SAALT Statement on 18th Anniversary of 9/11 Attacks

FOR IMMEDIATE RELEASE

Sep­tem­ber 11, 2019 

Today, 18 years after Sep­tem­ber 11, 2001, we mourn the lives lost that day, and the thou­sands who were and con­tin­ue to be vio­lent­ly tar­get­ed in the ensu­ing “War on Ter­ror.”

Just four days after 9/11, Bal­bir Singh Sod­hi, a Sikh busi­ness own­er, was plant­i­ng flow­ers out­side of his gas sta­tion in Mesa, Ari­zona when he was shot and killed.  We lat­er learned that his shoot­er had report­ed­ly told a wait­ress at Apple­bees “I’m going to go out and shoot some tow­el heads,” and “We should kill their chil­dren, too, because they’ll grow up to be like their par­ents.” This was the first of 645 inci­dents of vio­lent back­lash aimed at South Asian, Mus­lim, Sikh, Hin­du, Mid­dle East­ern, and Arab Amer­i­cans in just that first week after 9/11.

Over the last two decades, the fed­er­al gov­ern­ment has enact­ed poli­cies repeat­ed­ly jus­ti­fy­ing the racial pro­fil­ing of South Asian, Mus­lim, and Arab Amer­i­can com­mu­ni­ties and those racial­ized as such. This includes the very cre­ation of the Depart­ment of Home­land Secu­ri­ty, the Patri­ot Act, the Nation­al Secu­ri­ty Entry-Exit Reg­is­tra­tion Sys­tem, Coun­ter­ing Vio­lent Extrem­ism, and the Mus­lim Ban to name a few.  These state sanc­tioned poli­cies were his­tor­i­cal­ly per­fect­ed on the backs of oth­er com­mu­ni­ties of col­or, and we can­not sep­a­rate them from the con­tin­ued vio­lence our com­mu­ni­ties face from orga­nized white suprema­cist action. 

Ear­li­er this year, a white suprema­cist killed 51 peo­ple at a mosque in Christchurch, New Zealand. Just last month, a white suprema­cist shot and killed 22 peo­ple in a Wal­mart shop­ping cen­ter in El Paso, Texas. SAALT has doc­u­ment­ed over 500 acts of hate vio­lence tar­get­ing our com­mu­ni­ties and over 270 instances of xeno­pho­bic polit­i­cal rhetoric since Novem­ber 2016 alone.

Despite the par­al­lel efforts to ban, deport, crim­i­nal­ize, and tar­get our com­mu­ni­ties with vio­lence, we still have oppor­tu­ni­ties to reclaim our pow­er:

  • Demand that your Mem­ber of Con­gress REJECT the cre­ation of NEW domes­tic ter­ror­ism charges to fight white suprema­cy. This would only serve to fur­ther harm com­mu­ni­ties of col­or who have always been the tar­gets of such poli­cies.  
  • Join the fight to repeal the Mus­lim Ban by sup­port­ing the No Mus­lim Ban Ever cam­paign and DEMAND Con­gress to pass the NO BAN Act. Stay tuned for more infor­ma­tion on the Sep­tem­ber 24th Con­gres­sion­al hear­ing on the Mus­lim Ban.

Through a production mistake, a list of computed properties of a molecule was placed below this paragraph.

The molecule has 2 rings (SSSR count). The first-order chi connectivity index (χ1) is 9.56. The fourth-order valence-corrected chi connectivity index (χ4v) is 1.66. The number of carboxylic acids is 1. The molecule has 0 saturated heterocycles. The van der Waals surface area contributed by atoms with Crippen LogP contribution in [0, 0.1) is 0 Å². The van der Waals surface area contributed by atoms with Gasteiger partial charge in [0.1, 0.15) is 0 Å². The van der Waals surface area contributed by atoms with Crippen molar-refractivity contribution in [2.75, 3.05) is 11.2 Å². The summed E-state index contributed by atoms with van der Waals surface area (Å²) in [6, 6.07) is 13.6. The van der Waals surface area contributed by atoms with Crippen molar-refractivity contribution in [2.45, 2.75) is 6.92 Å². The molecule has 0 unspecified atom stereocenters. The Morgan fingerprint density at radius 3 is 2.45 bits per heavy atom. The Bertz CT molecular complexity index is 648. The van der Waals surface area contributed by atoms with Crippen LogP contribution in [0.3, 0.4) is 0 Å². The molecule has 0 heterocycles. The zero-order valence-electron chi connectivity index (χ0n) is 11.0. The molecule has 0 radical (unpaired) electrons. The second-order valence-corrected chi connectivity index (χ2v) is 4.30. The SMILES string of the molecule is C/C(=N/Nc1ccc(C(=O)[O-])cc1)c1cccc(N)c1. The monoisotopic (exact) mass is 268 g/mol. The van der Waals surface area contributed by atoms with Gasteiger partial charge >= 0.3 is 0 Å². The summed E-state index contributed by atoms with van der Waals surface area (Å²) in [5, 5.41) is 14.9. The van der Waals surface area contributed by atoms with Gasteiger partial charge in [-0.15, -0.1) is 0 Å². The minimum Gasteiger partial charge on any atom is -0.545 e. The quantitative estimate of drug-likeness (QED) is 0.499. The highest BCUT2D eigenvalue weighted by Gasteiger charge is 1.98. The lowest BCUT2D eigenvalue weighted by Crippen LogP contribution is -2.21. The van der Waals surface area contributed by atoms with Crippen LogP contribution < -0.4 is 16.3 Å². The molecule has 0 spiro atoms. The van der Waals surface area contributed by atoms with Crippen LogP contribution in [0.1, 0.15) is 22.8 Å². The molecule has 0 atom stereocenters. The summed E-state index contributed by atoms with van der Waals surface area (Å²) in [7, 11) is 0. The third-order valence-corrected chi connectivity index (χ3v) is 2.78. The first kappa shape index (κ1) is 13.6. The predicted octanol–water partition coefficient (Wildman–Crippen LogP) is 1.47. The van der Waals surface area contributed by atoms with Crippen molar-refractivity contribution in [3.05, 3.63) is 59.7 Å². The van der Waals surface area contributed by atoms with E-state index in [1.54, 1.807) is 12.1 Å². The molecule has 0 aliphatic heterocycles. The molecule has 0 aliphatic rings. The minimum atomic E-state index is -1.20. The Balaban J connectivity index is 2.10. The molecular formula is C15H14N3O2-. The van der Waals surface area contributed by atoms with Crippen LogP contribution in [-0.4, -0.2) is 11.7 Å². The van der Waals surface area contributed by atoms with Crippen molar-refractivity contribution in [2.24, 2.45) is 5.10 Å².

• URGE your Mem­ber of Con­gress to sup­port the Khalid Jabara Heather Hey­er NO HATE Act, a com­pre­hen­sive bill that pro­motes more accu­rate hate crimes data col­lec­tion and would pro­vide sup­port for hate crime vic­tims and their fam­i­lies. It is named in hon­or of two recent vic­tims of hate crimes, whose deaths were omit­ted from the FBI hate crimes sta­tis­tics.

Con­tact: sophia@saalt.org

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Getting in Touch with the Netroots (pt.7)

Final ses­sion of Net­roots (for me with my flight home this after­noon, every­one else looks to be get­ting down with the offi­cial part-ay tonight by Dai­lyKos), and its about a core issue, immi­gra­tion reform. It’s great that we have a ses­sion about this top­ic, which is so impor­tant to the South Asian com­mu­ni­ty, but I’m a lit­tle bummed to see that, while it has a pret­ty good turnout, its not burst­ing at the seams. This is the only ses­sion I could find that dealt explic­it­ly with immi­gra­tion reform (there have def­i­nite­ly been oth­ers that touched upon it) and I had real­ly hoped that more of the Nation would come out about this.

Any­ways, the pan­el has rep­re­sen­ta­tives from Break­through, Amer­i­ca’s Voice, FIRM and SEIU. Thus far, its been most­ly con­text-set­ting and talk­ing about what each orga­ni­za­tion is doing in the area. Nico­la from fIRM shared that what got their orga­ni­za­tion into online orga­niz­ing was actu­al­ly sto­ry­telling. After the New Bed­ford raids, they need­ed a way to get the sto­ries out to peo­ple since the media was­n’t pay­ing any atten­tion. Now they’re work­ing to build social net­work­ing tools that are more respon­sive and are able to “go offline.” Joaquin from SEIU showed advo­ca­cy efforts SEIU has under­tak­en to high­light the plight of DREAM Act stu­dents fac­ing depor­ta­tion.

Since this is my final post from Net­roots, I’ll bring togeth­er some of my obser­va­tions and thoughts from the week­end. Being here at Net­roots and see­ing the groundswell of sup­port and resources that exist in the pro­gres­sive move­ment is def­i­nite­ly an amaz­ing thing. It can feel, some­times, that we’re the lit­tle guy and we’re out­gunned and out-resourced by “the oth­er side” which obvi­ous­ly shifts debate to debate and issue to issue. Its not that Net­roots has shown me that we’re drown­ing in easy, acces­si­ble resources. Instead, it showed me how pro­gres­sives have and con­tin­ue to fight against entrenched elites using what­ev­er’s avail­able and chang­ing the rules of the game. Its that spir­it of “nev­er say die” that I will take back with me. A lot of the peo­ple here aren’t nec­es­sar­i­ly involved and active in the same issues, there is def­i­nite­ly inter­est and will to work togeth­er to make things hap­pen in each oth­ers’ areas. Ulti­mate­ly, we have to use what­ev­er tools are out there to make things like immi­gra­tion or health­care reform, strength­en­ing civ­il rights, fight­ing racial pro­fil­ing hap­pen. Peo­ple all over Amer­i­ca are suf­fer­ing right now and it’s up to us to bring these issues up and bring about progress.